The U.S. will not leave Australia to face “China coercion” by itself. So claimed US Secretary of State Antony Blinken at a press briefing with his Aussie counterpart Marise Payne on May 14. Indeed, the U.S. has always stood by Australia’s side in forming their hatred-driven, anti-China alliance. But as Australia gets stuck in the pair’s morality play and Cold War mentality at the expense of its economic and diplomatic interests in China, its ally is speculating and profiting from the feud.
Following the Australian government’s flagrant meddling in China’s internal affairs, aided and abetted by the U.S., its relations with China, which accounts for around 48.8% of its total exports, have sunk to their lowest ebb in decades. As a member of the “Quad”, which is obsessed with its “boycott culture”, Australia soon felt the self-inflicted economic pain, with Chinese buyers shunning Australia amid its rising anti-China sentiment.
Photo taken on Nov. 2, 2020 shows the Sydney Opera House in Sydney, Australia. (Xinhua/Bai Xuefei)
Australia shipped just 12 million Australian dollars (9 million US dollars) of wines to China in the December quarter, plunging 96% compared with the same period in 2019, according to an April report released by Wine Australia, a statutory corporation that regulates Australia’s wine industry. At the same time, the country’s exports of coal, natural gas, logs, beef and other products to China have also seen a significant decline.
Related Reading: The costly price of Australia's trade row with China
But guess who is cashing in on the incessant quarrel between Australia and its largest buyer? None other than the U.S.
According to data released by S&P Global Market Intelligence on Feb 23, China imported 1 million tons of coal from the U.S. during the fourth quarter of 2020, a 251.8% increase year on year and a 748.2% surge quarter on quarter. In a May 19 report, the South China Morning Post also highlighted that in February, the U.S. exported more than 466,000 liters of wine in containers of two liters or less to China, worth about 2.3 million U.S. dollars, compared to just 740,000 dollars in 2020.
As Australia follows the US’s lead to smear China on Xinjiang, meddle in the Taiwan and Hong Kong issues, and hype up conspiracy theories surrounding the origin of COVID-19, it allows its farmers and workers to bear the brunt of the subsequent economic fallout, while being totally unaware that American companies are quietly taking advantage of it.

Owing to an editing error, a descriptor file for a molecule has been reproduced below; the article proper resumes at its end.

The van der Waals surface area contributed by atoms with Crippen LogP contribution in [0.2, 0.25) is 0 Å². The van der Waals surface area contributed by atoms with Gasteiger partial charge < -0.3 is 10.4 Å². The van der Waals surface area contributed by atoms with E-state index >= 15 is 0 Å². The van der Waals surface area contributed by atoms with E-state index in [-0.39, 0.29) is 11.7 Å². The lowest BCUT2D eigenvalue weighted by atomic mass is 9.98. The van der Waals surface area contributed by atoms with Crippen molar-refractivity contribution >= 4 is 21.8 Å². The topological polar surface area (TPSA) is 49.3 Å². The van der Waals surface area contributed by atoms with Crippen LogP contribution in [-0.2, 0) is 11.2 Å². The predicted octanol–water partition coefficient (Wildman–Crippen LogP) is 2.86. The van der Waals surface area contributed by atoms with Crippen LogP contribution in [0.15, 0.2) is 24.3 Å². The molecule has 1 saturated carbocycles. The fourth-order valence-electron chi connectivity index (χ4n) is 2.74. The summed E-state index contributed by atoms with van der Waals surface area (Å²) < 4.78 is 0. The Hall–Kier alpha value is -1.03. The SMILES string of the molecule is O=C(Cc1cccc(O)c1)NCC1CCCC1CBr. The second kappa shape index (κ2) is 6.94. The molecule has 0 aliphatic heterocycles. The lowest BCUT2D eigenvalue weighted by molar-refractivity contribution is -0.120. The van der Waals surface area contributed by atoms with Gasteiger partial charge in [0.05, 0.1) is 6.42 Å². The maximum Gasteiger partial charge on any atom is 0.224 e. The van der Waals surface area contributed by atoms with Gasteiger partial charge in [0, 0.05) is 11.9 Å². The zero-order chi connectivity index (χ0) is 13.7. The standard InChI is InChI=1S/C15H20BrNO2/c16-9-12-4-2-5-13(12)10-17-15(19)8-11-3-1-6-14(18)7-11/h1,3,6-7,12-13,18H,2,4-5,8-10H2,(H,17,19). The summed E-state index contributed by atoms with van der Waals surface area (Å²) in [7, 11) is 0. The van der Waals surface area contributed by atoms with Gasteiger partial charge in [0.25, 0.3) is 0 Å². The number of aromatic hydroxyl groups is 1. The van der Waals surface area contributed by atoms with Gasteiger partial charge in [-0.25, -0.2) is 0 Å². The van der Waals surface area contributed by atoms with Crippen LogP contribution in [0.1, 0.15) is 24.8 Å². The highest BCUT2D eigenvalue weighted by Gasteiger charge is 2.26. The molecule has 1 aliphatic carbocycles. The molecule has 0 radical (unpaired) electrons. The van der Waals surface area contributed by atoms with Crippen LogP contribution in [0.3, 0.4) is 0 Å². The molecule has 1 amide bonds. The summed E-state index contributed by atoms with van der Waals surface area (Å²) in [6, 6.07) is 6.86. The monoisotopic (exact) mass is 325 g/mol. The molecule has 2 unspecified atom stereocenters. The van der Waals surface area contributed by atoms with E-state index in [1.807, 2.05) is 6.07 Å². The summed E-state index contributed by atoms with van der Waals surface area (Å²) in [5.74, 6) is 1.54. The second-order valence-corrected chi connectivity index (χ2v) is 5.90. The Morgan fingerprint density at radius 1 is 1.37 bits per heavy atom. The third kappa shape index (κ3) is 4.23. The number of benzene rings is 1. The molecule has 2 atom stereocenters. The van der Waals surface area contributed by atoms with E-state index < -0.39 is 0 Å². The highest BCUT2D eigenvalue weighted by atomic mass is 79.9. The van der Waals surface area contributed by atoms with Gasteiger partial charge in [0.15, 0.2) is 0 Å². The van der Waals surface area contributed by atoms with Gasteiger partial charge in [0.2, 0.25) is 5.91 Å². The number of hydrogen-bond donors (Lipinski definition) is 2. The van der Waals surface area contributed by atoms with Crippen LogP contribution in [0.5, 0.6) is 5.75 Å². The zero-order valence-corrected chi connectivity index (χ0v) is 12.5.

By blindly orbiting around the U.S. and following its deluded track of vilifying China, Australia is losing its own focus: the interests of its people. As Penny Wong, Australia’s Shadow Foreign Affairs Minister, put it, the “alarmist rhetoric” used by Scott Morrison and his administration has endangered Australia’s relationship with China, and “not only does he [Scott Morrison] not fully comprehend Australia's interests in relation to China, he doesn't even seek to.”
The U.S., on the other hand, is exploiting its geopolitical influence and supremacy to accumulate a fortune. Through sowing the seeds of instability, it creates the pretext of ganging up against a third country and then profits from the clash, either by selling arms or by stealing orders. The barefaced act of sailing through the Taiwan Strait by U.S. Navy ships isn’t simply a show of military muscle, but an attempt to destabilize the region that will create an excuse for later arms sales and finger-pointing with its allies (e.g. Australia) at China’s reasonable response to safeguard its territorial integrity. Its trumped-up accusation against China over Xinjiang based on false accounts and reports is never a result of concerns over human rights, but a patent slander that harbors similar evil agendas.
The U.S. has fed on turmoil and conflicts to gain financially or politically. Not only does it choose to remain aloof over the tragic deaths of civilians in the Gaza Strip, many of whom are children, it also has vetoed the UN resolution on a ceasefire in the region THREE TIMES, while secretly approving 735 million dollars in weapons sales to Israel. As the U.S. turns a blind eye to live broadcasts of the slaughter of Palestinian Muslims, with blood on its hands, it seems to care more about the fictional Uygur “victims”, a lie that it has never become tired of concocting. What a shame.
“For years and generations, wars have been fought over oil. In a short matter of time, they will be fought over water,” said U.S. vice president Kamala Harris during a gathering to promote Biden’s infrastructure plan on April 5. She was accurately describing what the U.S. was, is, and will always be in designing its foreign policies in the Asia-Pacific region, in the Middle East, and other regions. Unfortunately, in pushing forward its wheel of troublemaking, the U.S. won’t hesitate to crush even its own allies. Like it or not, Australia will eventually find out that it’s merely collateral damage in America’s unwarranted fight, which it is all too eager to join.